Tooth loss is a natural phenomenon for everybody - typically around the age of 65 years. Advancement in dental science allows senior citizens to get a set of faux teeth that resemble natural teeth. These dental appliances, called dentures, are a convenient option to replace multiple missing teeth.
Dentures can be broadly classified into two types - removable and fixed. As described by the consumer website of ADA, removable dentures comprise artificial teeth fixed to natural gum-colored plastic bases that can be clipped on and off when necessary. Fixed implant dentures, on the other hand, are permanently fixed to the gums via titanium-rod implants that function as roots.
Besides the removability feature, the two denture types differ in their effect on the underlying bone. Here’s how:
Bone loss is an inevitable effect of loss of teeth, and this is accelerated in the case of removable dentures. Removable dentures are primarily designed to restore the aesthetic scenario of teeth - which is why there is no replacement for tooth roots. The absence of tooth roots leads to a lack of stimulation to the jaw. In addition to this, the pressure applied by the dentures on the bony ridges accelerates bone loss.
In addition to bone loss, removable dentures come with certain limitations. Patients can mostly eat only soft foods and would have to avoid hard foods. Also, the wearer would have to be watchful when speaking and chewing as the dentures may sometimes detach and fall out.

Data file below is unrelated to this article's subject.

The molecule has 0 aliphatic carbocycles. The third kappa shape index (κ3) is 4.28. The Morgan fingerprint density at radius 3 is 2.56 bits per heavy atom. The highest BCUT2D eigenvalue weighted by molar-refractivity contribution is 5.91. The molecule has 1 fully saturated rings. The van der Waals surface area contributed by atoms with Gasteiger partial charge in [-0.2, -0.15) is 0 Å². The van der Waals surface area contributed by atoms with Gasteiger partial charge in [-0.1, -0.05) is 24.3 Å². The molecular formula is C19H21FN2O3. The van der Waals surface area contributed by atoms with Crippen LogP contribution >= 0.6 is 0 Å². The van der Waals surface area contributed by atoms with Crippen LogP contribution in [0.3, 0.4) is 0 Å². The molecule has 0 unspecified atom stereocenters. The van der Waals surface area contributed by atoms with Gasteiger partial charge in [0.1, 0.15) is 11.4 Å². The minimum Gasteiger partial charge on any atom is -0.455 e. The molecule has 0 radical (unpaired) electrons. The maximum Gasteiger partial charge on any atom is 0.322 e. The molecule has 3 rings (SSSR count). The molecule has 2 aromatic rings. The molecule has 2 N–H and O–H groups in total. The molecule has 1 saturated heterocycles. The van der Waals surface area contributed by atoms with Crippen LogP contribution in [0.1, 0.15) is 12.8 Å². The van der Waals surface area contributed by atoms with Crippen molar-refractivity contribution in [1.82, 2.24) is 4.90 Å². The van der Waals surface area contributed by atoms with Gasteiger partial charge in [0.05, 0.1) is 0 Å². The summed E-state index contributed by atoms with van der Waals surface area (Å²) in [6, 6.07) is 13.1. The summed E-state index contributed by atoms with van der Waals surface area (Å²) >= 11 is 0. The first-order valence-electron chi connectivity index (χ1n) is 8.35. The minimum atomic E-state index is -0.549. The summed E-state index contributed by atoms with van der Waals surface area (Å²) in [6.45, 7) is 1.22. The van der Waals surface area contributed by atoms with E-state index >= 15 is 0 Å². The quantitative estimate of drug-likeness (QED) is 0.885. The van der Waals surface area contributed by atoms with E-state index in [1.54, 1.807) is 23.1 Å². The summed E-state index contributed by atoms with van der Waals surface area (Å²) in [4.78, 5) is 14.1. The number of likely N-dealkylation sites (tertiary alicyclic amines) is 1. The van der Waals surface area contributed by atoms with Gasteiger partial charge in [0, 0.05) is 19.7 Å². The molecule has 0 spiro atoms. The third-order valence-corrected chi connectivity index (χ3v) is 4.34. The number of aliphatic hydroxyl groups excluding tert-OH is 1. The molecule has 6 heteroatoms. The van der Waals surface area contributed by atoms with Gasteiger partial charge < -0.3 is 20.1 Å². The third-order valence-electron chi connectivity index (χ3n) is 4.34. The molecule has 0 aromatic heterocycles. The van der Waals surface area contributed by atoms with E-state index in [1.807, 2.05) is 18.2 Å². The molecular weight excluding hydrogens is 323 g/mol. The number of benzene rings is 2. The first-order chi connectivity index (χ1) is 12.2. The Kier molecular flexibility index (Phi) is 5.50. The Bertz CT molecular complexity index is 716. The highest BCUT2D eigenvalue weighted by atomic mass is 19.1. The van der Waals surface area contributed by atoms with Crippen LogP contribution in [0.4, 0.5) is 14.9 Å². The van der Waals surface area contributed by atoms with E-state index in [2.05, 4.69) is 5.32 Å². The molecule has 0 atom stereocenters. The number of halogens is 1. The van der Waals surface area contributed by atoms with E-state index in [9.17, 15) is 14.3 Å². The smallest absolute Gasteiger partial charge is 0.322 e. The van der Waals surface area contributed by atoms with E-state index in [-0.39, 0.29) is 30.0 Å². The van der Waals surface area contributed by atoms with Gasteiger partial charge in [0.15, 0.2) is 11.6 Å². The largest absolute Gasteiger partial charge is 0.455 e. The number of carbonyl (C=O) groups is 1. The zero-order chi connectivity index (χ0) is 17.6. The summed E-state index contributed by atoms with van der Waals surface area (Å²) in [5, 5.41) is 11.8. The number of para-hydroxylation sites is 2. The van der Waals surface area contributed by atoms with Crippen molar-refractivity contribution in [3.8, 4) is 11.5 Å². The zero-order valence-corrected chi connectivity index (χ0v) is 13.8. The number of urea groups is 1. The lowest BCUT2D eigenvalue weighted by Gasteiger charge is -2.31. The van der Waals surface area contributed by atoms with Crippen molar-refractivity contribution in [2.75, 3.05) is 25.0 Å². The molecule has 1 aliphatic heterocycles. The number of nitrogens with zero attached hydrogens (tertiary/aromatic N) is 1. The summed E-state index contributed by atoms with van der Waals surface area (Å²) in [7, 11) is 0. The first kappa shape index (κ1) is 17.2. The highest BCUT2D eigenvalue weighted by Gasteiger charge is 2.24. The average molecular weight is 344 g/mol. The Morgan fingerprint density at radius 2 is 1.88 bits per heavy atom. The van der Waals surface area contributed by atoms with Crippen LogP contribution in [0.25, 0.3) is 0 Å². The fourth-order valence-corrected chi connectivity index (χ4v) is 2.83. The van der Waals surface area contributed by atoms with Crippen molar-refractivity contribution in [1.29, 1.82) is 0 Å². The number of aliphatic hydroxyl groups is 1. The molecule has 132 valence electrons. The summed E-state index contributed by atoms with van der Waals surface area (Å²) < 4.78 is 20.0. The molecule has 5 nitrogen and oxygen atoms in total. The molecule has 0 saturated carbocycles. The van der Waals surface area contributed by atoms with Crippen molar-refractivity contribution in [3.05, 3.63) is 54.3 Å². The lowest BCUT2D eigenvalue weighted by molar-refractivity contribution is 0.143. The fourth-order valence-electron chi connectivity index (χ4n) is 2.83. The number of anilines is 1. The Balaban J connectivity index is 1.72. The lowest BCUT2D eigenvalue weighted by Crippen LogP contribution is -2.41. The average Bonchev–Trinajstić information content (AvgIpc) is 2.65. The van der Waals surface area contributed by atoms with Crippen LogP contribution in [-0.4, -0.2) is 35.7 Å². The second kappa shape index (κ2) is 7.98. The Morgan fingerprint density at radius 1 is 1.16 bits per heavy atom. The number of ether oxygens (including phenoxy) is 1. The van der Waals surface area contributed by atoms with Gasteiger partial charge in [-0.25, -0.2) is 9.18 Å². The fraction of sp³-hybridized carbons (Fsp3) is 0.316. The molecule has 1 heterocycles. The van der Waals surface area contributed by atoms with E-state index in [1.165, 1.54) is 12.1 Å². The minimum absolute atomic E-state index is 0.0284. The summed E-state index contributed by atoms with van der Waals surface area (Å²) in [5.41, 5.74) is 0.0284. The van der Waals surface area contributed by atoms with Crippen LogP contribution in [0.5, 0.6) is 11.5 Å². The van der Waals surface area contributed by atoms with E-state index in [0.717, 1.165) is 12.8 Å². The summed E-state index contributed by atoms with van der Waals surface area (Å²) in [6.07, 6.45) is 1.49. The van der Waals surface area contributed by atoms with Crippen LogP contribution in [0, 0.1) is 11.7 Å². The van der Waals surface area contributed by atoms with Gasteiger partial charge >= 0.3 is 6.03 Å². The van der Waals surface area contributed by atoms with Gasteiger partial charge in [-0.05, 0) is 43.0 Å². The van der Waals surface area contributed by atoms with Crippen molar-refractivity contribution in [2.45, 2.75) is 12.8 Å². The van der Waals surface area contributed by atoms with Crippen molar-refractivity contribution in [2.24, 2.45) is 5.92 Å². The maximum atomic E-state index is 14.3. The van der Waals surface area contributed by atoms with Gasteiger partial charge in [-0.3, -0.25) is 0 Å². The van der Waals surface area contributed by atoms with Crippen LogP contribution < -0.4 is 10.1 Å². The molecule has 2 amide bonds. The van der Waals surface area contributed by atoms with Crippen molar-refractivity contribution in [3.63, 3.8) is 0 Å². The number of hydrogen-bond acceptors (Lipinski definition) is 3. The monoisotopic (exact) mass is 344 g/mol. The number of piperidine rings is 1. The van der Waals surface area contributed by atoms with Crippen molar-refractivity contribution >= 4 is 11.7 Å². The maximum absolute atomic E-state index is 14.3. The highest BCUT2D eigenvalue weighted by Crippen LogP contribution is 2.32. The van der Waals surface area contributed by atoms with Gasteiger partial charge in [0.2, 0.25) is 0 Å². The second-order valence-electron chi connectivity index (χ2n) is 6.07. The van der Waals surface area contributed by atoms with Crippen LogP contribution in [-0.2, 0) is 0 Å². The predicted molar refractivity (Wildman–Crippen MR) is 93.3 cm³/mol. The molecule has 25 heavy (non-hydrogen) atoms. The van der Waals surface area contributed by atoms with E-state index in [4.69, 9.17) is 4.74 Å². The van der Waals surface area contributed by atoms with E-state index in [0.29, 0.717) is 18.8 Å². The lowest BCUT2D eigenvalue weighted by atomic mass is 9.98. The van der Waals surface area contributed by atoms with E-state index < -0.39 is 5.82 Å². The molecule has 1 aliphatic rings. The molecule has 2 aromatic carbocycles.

Fixed Implant Dentures are adequately anchored to the bone tissue offering much-needed support and stimulation. Since implants are made of titanium, the jaw actually fuses with the implants - restoring the dental setup. This prevents bone loss and retains the jaw as is. So, the dentures need no fit adjustments like removable dentures. These are permanent solutions and do not pose any restrictions and last for over 30 years.
If you have multiple missing teeth and are looking for a solution that restores the aesthetics as well as makes up for the shrinking jaw, then do get in touch with us today so that we may suggest the best denture options for you.
The National Institute of Dental and Craniofacial Research (NICDR) defines periodontal disease as the infection of the tissues ...
Are you planning to have a dental cleaning? These cleanings don't just help in giving a beautiful smile. ...
Since the beginning of the Covid-19 pandemic in February 2020, it has become common knowledge that the virus ...